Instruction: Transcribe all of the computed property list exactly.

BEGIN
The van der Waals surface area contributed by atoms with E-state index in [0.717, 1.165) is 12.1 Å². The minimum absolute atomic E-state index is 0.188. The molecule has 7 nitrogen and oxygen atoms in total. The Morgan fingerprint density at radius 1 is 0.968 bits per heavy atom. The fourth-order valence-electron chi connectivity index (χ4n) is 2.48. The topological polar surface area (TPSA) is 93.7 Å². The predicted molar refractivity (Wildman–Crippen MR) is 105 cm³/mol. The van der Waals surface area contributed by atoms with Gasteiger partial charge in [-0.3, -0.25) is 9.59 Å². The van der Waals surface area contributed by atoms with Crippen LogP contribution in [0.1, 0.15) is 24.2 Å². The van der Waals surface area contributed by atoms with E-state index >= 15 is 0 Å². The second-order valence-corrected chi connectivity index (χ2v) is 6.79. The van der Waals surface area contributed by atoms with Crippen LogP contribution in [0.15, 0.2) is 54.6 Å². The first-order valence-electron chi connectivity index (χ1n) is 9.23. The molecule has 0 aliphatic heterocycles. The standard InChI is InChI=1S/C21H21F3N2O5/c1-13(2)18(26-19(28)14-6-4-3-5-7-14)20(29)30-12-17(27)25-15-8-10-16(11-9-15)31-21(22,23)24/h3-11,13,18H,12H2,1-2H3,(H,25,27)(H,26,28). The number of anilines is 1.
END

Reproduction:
The van der Waals surface area contributed by atoms with E-state index in [0.717, 1.165) is 12.1 Å². The minimum absolute atomic E-state index is 0.188. The molecule has 7 nitrogen and oxygen atoms in total. The Morgan fingerprint density at radius 1 is 0.968 bits per heavy atom. The fourth-order valence-electron chi connectivity index (χ4n) is 2.48. The topological polar surface area (TPSA) is 93.7 Å². The predicted molar refractivity (Wildman–Crippen MR) is 105 cm³/mol. The van der Waals surface area contributed by atoms with Gasteiger partial charge in [-0.3, -0.25) is 9.59 Å². The van der Waals surface area contributed by atoms with Crippen LogP contribution in [0.1, 0.15) is 24.2 Å². The van der Waals surface area contributed by atoms with E-state index >= 15 is 0 Å². The second-order valence-corrected chi connectivity index (χ2v) is 6.79. The van der Waals surface area contributed by atoms with Crippen LogP contribution in [0.15, 0.2) is 54.6 Å². The first-order valence-electron chi connectivity index (χ1n) is 9.23. The molecule has 0 aliphatic heterocycles. The standard InChI is InChI=1S/C21H21F3N2O5/c1-13(2)18(26-19(28)14-6-4-3-5-7-14)20(29)30-12-17(27)25-15-8-10-16(11-9-15)31-21(22,23)24/h3-11,13,18H,12H2,1-2H3,(H,25,27)(H,26,28). The number of anilines is 1.